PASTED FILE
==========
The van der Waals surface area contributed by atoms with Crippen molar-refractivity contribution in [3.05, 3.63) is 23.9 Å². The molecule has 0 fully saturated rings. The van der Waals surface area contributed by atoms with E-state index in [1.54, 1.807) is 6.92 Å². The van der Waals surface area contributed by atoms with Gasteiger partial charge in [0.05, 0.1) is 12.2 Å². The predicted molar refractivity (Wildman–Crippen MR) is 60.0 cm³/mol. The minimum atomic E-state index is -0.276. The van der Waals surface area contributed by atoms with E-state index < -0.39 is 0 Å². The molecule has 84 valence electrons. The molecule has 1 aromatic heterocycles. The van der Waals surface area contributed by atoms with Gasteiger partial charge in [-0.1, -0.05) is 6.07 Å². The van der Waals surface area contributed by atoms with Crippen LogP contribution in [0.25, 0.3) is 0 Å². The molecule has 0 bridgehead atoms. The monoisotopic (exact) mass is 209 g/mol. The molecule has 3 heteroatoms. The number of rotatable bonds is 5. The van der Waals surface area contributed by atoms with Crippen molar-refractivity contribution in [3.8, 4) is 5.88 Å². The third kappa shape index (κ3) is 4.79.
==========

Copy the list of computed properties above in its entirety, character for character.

The van der Waals surface area contributed by atoms with Crippen molar-refractivity contribution in [3.05, 3.63) is 23.9 Å². The molecule has 0 fully saturated rings. The van der Waals surface area contributed by atoms with E-state index in [1.54, 1.807) is 6.92 Å². The van der Waals surface area contributed by atoms with Gasteiger partial charge in [0.05, 0.1) is 12.2 Å². The predicted molar refractivity (Wildman–Crippen MR) is 60.0 cm³/mol. The minimum atomic E-state index is -0.276. The van der Waals surface area contributed by atoms with E-state index < -0.39 is 0 Å². The molecule has 84 valence electrons. The molecule has 1 aromatic heterocycles. The van der Waals surface area contributed by atoms with Gasteiger partial charge in [-0.1, -0.05) is 6.07 Å². The van der Waals surface area contributed by atoms with Crippen LogP contribution in [0.25, 0.3) is 0 Å². The molecule has 0 bridgehead atoms. The monoisotopic (exact) mass is 209 g/mol. The molecule has 3 heteroatoms. The number of rotatable bonds is 5. The van der Waals surface area contributed by atoms with Crippen molar-refractivity contribution in [3.8, 4) is 5.88 Å². The third kappa shape index (κ3) is 4.79.